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Hi
Have recently taken on a 3-4yr old rescue cocker x(charlie). He has been in kennels for over a year and we do not know his history before this. He is very gentle and loving but not very food orientatied which makes clicker training hard. I have also a 3 yr oldLab (x staffie?!!) -poppy,who has basic training and whilst not perfect is mostly a joy around the house and to walk off lead. Since charlie's arrival we have chaos! any item esp dog beds is now a tug of war toy till total destuction (on my 3rd dog bed since his arrival!) and the garden is now littered with large holes!! and both dogs have become hooligans!!
My main issue is this - despite a huge garden I find they are too boisterous unless they have had a walk, but Charlie is not yet lead trained (pulls like a train!) so should I give the walks a miss until he is (if I leave him alone while I walk Poppy he howls).
I suppose my question is one of priorities! what first - the lead training, the not jumping up training the not digging training......help! (can't walk Poppy with him as she is too interested in his treats!) I have two small children so time is a bit limited but am doing my best (or my husband will leave home)
 

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I would start with the Cocker and some teeny tiny pieces of hot dog as training treats. Surely he would like hot dogs? One hot dog can be cut into 100 pieces. Lol! I would try the lead first with the Cocker ... by himself ... alone with you .... and you can work on the jumping thing at the same time. Surely he will get excited while dragging you down the road ... and surely jump up on you or anyone he meets? I have had the same issues ... only with a much much larger beast! Lol! :) I would tire out the Cocker ...... then on to your Lab. :D

I would put the dog bed(s) up and out of reach for a bit. Maybe get them a real tug rope. Mine have to have a big tug toy all the time. All three of them play at the same time with it. One is always Monkey-in-the-middle! Lol! :) Be sure to supervise though .... as they can eat it! Not a good situation once swallowed. Put it up when you cannot be there.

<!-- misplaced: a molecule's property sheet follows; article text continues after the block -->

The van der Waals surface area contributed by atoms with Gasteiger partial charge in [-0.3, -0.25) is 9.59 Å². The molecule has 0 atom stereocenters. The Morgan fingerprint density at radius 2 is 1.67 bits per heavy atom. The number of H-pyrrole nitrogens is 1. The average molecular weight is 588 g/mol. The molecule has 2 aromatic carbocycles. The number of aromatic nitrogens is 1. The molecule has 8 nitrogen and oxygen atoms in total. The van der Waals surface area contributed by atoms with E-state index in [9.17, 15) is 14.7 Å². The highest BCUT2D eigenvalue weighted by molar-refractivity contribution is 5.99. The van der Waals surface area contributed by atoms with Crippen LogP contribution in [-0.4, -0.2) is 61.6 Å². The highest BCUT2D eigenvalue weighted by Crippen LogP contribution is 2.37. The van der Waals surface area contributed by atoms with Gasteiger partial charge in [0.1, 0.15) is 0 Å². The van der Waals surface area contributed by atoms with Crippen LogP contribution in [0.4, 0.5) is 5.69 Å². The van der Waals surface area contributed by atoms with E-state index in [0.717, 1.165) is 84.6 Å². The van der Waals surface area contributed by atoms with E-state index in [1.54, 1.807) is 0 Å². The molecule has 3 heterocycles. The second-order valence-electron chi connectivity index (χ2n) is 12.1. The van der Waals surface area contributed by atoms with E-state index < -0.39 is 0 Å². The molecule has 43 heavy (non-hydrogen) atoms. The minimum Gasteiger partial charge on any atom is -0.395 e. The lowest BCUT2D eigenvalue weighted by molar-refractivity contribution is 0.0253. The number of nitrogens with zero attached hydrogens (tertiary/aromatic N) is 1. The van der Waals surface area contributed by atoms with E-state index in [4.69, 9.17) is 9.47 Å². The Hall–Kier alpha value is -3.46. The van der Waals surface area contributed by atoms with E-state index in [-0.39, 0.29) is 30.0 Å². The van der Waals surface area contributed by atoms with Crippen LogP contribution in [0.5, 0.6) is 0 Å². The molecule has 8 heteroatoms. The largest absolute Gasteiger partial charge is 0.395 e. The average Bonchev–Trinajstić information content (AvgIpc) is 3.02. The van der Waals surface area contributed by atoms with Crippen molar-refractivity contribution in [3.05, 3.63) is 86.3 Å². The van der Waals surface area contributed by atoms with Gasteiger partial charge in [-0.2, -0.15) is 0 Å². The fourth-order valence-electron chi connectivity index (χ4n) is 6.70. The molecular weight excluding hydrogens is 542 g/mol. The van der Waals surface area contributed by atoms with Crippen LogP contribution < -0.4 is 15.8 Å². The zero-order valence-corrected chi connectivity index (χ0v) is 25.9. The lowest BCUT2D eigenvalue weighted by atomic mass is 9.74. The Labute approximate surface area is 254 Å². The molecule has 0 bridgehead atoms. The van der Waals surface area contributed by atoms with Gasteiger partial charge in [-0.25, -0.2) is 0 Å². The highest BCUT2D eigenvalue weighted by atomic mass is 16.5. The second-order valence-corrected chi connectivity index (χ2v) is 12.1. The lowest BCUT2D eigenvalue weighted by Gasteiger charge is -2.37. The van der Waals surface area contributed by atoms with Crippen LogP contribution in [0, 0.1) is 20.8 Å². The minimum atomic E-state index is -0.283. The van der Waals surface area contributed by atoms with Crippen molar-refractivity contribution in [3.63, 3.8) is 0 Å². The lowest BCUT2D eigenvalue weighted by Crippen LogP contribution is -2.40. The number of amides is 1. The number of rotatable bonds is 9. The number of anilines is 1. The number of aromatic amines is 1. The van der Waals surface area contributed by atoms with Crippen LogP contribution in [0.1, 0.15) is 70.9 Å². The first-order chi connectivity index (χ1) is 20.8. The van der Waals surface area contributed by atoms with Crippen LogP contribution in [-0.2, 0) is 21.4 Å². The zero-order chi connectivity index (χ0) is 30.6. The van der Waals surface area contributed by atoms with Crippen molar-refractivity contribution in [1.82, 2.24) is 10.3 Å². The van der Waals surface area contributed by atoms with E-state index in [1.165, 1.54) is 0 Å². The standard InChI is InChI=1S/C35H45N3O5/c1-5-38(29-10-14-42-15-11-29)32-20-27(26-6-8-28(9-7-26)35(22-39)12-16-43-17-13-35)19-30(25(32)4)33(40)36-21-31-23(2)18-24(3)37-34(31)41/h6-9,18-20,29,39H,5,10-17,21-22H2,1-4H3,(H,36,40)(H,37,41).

Holes ..... I am not sure about other than giving them a designated area or a sand box to hide toys in ... and teach them this area is allowed.

Just some ideas to ponder.
 

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thanks - yes will try the hot dog - have tried pepperami! and he does like it but the smells out walking are better!(I guess if i'd had a concrete floor for a year I'd be pretty hard to lead train, too!) should i leave their beds out of reach when i'm not home do you think? they have about 10 toys from tugs to balls on ropes (nothing edible for labrador!!)
 

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Exercise the heck out of both of them. The only way to lead train is to actually walk the dog, you could try a game of fetch or tug first to burn a little energy and then get out and walk. Consider one of the no-pull harnesses while you are working on leash manners. Walk each dog separately and also together. When you walk them together, both dogs should be on their own lead, even if Poppy is off-lead trained.
If you don't walk them, they will only behave worse as they get more and more bored and stir-crazy around the house. Try a doggie backpack with a little bit of weight in it to make walking more tiring- start at about 3% of body weight and have them carry no more than about 10% of body weight in the pack after getting fit. Hills are tiring. Swimming is very tiring if that's an option. If you have open areas (fields or quiet public parks w/o many people or dogs) then a long line (50 ft rope or leash or horse lunge line) can let a dog run and sniff while you don't have to keep up with him so much.

Yard time just isn't a substitute for walking. Even if they run around the yard, there isn't all that extra mental stimulus that comes from sniffing and listening and looking out on a walk.

They shouldn't be left alone together at this point so they shouldn't be able to destroy the dog beds together. They might destroy them alone, but maybe not. If Charlie destroys the dog bed while alone, he needs A)more exercise and B)try crate training

Holes- the sandbox or designated digging area works for a lot of dogs, but generally the digging will let up if the dog is exercised enough. Not necessarily stop digging completely, but be easier to say "Ah ah" and have them stop

Training sessions (individual)- make them work their minds! It is hard work to think. Of course work on the basics like sit and stay and come, but you can also work on things like picking up specific items, teach a "go to bed" command (very useful), shake left and right, etc.
 
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